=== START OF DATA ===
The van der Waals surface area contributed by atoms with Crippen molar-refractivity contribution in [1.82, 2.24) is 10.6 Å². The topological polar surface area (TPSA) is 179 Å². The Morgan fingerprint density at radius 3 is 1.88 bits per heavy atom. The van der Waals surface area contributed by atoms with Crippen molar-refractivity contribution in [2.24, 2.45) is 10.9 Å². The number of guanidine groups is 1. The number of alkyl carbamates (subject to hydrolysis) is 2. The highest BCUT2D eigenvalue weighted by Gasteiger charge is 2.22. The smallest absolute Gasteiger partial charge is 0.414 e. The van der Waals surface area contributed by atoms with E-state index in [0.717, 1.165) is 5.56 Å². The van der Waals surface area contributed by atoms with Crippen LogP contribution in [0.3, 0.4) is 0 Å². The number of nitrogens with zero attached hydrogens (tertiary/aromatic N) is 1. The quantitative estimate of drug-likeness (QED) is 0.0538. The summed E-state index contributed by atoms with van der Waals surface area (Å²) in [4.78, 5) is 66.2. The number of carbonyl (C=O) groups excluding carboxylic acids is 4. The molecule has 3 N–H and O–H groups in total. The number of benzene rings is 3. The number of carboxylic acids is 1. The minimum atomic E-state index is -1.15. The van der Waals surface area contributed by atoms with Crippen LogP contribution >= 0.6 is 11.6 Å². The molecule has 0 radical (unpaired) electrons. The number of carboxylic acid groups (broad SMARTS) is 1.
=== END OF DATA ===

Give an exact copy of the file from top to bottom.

The van der Waals surface area contributed by atoms with Crippen molar-refractivity contribution in [1.82, 2.24) is 10.6 Å². The topological polar surface area (TPSA) is 179 Å². The Morgan fingerprint density at radius 3 is 1.88 bits per heavy atom. The van der Waals surface area contributed by atoms with Crippen molar-refractivity contribution in [2.24, 2.45) is 10.9 Å². The number of guanidine groups is 1. The number of alkyl carbamates (subject to hydrolysis) is 2. The highest BCUT2D eigenvalue weighted by Gasteiger charge is 2.22. The smallest absolute Gasteiger partial charge is 0.414 e. The van der Waals surface area contributed by atoms with E-state index in [0.717, 1.165) is 5.56 Å². The van der Waals surface area contributed by atoms with Crippen LogP contribution in [0.3, 0.4) is 0 Å². The number of nitrogens with zero attached hydrogens (tertiary/aromatic N) is 1. The quantitative estimate of drug-likeness (QED) is 0.0538. The summed E-state index contributed by atoms with van der Waals surface area (Å²) in [4.78, 5) is 66.2. The number of carbonyl (C=O) groups excluding carboxylic acids is 4. The molecule has 3 N–H and O–H groups in total. The number of benzene rings is 3. The number of carboxylic acids is 1. The minimum atomic E-state index is -1.15. The van der Waals surface area contributed by atoms with Crippen LogP contribution >= 0.6 is 11.6 Å². The molecule has 0 radical (unpaired) electrons. The number of carboxylic acid groups (broad SMARTS) is 1.